In dense and cold regions of the interstellar medium (ISM), molecules may be adsorbed onto dust grains to form the ice mantles. Once formed, they can be processed by ionizing radiation coming from stellar or interstellar medium leading to formation of several new molecules in the ice. Among the different kind of ionizing radiation, cosmic rays play an important role in the solid-phase chemistry because of the large amount of energy deposited in the ices. The physicochemical changes induced by the energetic processing of astrophysical ices are recorded in a intrinsic parameter of the matter called complex refractive index (CRI). In this paper, we present for the first time a catalogue containing 39 complex refractive indices (n, k) in the infrared from 2.0 - 16.6 micrometer for 13 different water-containing ices processed in laboratory by cosmic ray analogs. The calculation was done by using the NKABS (acronym of determination of N and K from ABSorbance data) code, which employs the Lambert-Beer and Kramers-Kronig equations to calculate the values of n and k. The results are also available at the website: http://www1.univap.br/gaa/nkabs-database/data.htm. As test case, a H2O:NH3:CO2:CH4 ice was employed in a radiative transfer simulation of a prototoplanetary disk to show that these data are indispensable to reproduce the spectrum of YSOs containing ices.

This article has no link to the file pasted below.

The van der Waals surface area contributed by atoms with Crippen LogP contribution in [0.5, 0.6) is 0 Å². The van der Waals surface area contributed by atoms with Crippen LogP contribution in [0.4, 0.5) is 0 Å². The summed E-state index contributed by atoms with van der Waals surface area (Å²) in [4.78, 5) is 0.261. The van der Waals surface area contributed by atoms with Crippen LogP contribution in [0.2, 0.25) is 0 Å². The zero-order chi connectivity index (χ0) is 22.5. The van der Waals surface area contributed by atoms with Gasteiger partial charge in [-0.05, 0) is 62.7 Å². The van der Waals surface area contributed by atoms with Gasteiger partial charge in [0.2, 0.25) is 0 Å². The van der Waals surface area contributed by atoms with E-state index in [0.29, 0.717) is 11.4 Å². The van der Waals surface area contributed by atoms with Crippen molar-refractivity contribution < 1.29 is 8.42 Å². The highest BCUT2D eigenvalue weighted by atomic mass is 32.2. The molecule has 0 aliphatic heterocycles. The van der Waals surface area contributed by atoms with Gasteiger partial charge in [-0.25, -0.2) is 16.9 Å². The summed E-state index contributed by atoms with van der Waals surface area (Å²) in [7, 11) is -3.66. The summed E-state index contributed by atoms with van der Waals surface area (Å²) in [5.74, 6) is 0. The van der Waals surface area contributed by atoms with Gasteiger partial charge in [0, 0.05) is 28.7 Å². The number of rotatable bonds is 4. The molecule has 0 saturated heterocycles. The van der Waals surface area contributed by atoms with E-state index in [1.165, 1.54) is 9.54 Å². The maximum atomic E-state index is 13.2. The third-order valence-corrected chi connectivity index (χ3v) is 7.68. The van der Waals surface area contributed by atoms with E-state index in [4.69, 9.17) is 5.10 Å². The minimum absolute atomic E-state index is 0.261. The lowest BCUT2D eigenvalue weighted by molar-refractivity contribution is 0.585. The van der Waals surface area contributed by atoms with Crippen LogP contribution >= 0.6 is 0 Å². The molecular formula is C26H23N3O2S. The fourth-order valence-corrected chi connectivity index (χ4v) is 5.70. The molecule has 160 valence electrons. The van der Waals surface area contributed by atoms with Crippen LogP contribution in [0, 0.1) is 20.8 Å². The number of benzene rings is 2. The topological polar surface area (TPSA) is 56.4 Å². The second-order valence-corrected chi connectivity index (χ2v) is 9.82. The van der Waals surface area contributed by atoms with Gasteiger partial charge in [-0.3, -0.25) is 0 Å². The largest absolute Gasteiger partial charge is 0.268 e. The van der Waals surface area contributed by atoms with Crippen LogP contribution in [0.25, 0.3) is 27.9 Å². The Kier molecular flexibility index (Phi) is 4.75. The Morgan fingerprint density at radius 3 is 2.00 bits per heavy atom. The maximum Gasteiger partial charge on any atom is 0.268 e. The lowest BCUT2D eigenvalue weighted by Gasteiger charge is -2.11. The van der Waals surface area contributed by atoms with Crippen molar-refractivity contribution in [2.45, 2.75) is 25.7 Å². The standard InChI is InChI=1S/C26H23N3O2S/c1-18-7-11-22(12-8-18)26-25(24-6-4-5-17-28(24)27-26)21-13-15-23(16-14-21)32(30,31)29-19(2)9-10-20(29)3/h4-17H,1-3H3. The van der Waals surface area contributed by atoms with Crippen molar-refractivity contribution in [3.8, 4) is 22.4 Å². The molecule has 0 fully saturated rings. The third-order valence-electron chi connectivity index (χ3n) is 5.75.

On the Formation of Molecular Clumps in QSO Outflows